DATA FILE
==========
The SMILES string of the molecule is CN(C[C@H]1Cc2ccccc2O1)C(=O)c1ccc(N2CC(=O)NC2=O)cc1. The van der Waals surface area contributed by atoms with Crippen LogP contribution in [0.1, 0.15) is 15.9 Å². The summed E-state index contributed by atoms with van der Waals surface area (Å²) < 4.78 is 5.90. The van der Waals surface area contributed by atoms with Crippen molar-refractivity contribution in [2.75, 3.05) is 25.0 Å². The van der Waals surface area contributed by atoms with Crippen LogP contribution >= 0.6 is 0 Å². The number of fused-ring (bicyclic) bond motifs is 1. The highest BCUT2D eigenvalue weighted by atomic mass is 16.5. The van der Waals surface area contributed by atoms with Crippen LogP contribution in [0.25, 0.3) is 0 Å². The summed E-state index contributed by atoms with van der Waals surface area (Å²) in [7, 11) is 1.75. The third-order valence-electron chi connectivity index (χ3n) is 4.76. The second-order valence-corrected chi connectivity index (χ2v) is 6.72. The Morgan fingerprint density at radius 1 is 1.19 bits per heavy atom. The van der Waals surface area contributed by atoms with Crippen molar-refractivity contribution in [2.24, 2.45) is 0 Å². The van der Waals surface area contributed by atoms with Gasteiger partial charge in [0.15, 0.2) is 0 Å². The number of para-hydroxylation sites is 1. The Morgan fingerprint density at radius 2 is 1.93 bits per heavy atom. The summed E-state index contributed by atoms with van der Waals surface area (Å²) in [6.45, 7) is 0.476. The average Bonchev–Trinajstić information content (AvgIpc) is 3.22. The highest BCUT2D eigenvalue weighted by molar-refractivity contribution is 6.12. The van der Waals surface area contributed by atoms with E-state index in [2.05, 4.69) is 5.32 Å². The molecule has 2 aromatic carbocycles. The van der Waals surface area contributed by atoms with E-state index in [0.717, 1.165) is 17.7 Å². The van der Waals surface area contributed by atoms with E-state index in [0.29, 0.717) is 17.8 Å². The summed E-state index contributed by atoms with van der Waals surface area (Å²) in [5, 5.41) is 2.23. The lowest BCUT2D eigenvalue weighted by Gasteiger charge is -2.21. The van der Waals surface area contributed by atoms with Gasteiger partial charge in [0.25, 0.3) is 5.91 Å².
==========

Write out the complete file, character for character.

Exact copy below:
The SMILES string of the molecule is CN(C[C@H]1Cc2ccccc2O1)C(=O)c1ccc(N2CC(=O)NC2=O)cc1. The van der Waals surface area contributed by atoms with Crippen LogP contribution in [0.1, 0.15) is 15.9 Å². The summed E-state index contributed by atoms with van der Waals surface area (Å²) < 4.78 is 5.90. The van der Waals surface area contributed by atoms with Crippen molar-refractivity contribution in [2.75, 3.05) is 25.0 Å². The van der Waals surface area contributed by atoms with Crippen LogP contribution >= 0.6 is 0 Å². The number of fused-ring (bicyclic) bond motifs is 1. The highest BCUT2D eigenvalue weighted by atomic mass is 16.5. The van der Waals surface area contributed by atoms with Crippen LogP contribution in [0.25, 0.3) is 0 Å². The summed E-state index contributed by atoms with van der Waals surface area (Å²) in [7, 11) is 1.75. The third-order valence-electron chi connectivity index (χ3n) is 4.76. The second-order valence-corrected chi connectivity index (χ2v) is 6.72. The Morgan fingerprint density at radius 1 is 1.19 bits per heavy atom. The van der Waals surface area contributed by atoms with Crippen molar-refractivity contribution in [2.24, 2.45) is 0 Å². The van der Waals surface area contributed by atoms with Gasteiger partial charge in [0.15, 0.2) is 0 Å². The number of para-hydroxylation sites is 1. The Morgan fingerprint density at radius 2 is 1.93 bits per heavy atom. The summed E-state index contributed by atoms with van der Waals surface area (Å²) in [6.45, 7) is 0.476. The average Bonchev–Trinajstić information content (AvgIpc) is 3.22. The highest BCUT2D eigenvalue weighted by molar-refractivity contribution is 6.12. The van der Waals surface area contributed by atoms with E-state index in [2.05, 4.69) is 5.32 Å². The molecule has 2 aromatic carbocycles. The van der Waals surface area contributed by atoms with E-state index in [0.717, 1.165) is 17.7 Å². The van der Waals surface area contributed by atoms with E-state index in [0.29, 0.717) is 17.8 Å². The summed E-state index contributed by atoms with van der Waals surface area (Å²) in [5, 5.41) is 2.23. The lowest BCUT2D eigenvalue weighted by Gasteiger charge is -2.21. The van der Waals surface area contributed by atoms with Gasteiger partial charge in [0.25, 0.3) is 5.91 Å².